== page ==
A couple of weeks ago, I collapsed at work…fainted, face-down on the grungy laminate floor in the cosmetics department of a well-known retailer where I spend my days waxing, plucking, and filling eyebrows. I was hauled off in an ambulance with my blood pressure soaring. I’m only 33 but apparently, I am already at risk for a stroke.
My doctor rather sternly recommended a month-long leave so I could calm my racing capillaries. My employer didn’t take the news well. Even after six years of dedicated service— including the willingness to commute many miles to train other beauty consultants— I am being treated as if I have leprosy or at best, as an ungrateful pretender out to bilk the company for thousands in disability payments.
I am hurt and shocked. I don’t complain about my work placements even when they require spending ages in traffic and the stress of training new employees. I never mention that my wages are barely enough to pay my bills. Still, I am reluctant to resign. I genuinely love my work…especially my women clients. What do you suggest?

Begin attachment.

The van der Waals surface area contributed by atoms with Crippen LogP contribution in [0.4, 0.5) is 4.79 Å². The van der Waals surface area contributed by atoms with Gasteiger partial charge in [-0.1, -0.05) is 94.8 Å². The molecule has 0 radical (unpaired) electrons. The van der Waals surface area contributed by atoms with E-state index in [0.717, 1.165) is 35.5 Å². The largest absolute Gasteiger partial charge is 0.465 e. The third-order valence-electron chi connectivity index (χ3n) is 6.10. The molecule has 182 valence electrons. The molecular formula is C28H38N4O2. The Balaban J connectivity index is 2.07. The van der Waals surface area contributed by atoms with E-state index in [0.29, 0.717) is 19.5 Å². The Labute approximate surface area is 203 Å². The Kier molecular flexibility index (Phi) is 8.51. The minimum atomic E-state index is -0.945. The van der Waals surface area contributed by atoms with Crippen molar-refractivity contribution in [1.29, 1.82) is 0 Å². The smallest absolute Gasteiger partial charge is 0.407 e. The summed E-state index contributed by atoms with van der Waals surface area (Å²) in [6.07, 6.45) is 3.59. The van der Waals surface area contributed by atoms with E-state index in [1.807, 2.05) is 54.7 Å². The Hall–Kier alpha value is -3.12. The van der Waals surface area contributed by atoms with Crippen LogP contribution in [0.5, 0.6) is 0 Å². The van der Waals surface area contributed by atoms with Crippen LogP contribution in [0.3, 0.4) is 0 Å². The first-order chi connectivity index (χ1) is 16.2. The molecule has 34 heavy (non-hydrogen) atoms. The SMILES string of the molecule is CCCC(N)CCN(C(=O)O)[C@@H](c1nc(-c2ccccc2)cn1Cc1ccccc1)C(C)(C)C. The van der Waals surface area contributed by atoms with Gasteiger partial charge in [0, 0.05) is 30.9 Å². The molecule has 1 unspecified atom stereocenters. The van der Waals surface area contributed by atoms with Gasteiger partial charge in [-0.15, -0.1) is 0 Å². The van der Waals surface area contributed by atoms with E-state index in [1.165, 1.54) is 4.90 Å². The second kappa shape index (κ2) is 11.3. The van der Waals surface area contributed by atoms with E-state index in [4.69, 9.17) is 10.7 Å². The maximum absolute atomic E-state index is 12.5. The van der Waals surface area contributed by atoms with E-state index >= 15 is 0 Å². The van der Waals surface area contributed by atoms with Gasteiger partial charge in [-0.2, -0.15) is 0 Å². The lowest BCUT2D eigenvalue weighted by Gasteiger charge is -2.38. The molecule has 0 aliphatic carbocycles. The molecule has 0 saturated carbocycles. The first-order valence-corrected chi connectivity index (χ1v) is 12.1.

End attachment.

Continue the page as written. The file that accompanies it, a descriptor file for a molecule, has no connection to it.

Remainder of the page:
Dying an Early Death
You are one of the lucky ones. Your body is waving a giant red flag (the color of blood) and telling you it’s time to consider a new path.
Many of us find ourselves in “the chicken or the egg” land. We can’t afford to quit a current employ that isn’t paying us enough to subsist, much less save in earnest. Yet, we are clearly undervalued for our contribution, and need to find a better job with better compensation.
I say, “Save yourself!” Get out! Quit! You can’t consider a change of employment or career if you are six feet under. A new job may not be your forever job, but better to leave an environment that is potentially life threatening as soon as you can.
If you feel you absolutely can’t quit yet, start evaluating your options while you are on disability. Create a list of your unique abilities and talents. If your employer moves you from one retail outlet to another and puts you in a position to train others, clearly you have some mad skills.
Once you are back at work, take a few days off here and there to interview for other positions. The worst (best) that can happen is you get fired. Trust me, you won’t look back.
It’s time for you to recognize your worth and decide how you want to earn your bucks. Once you are convinced of it, the right new employer will be too.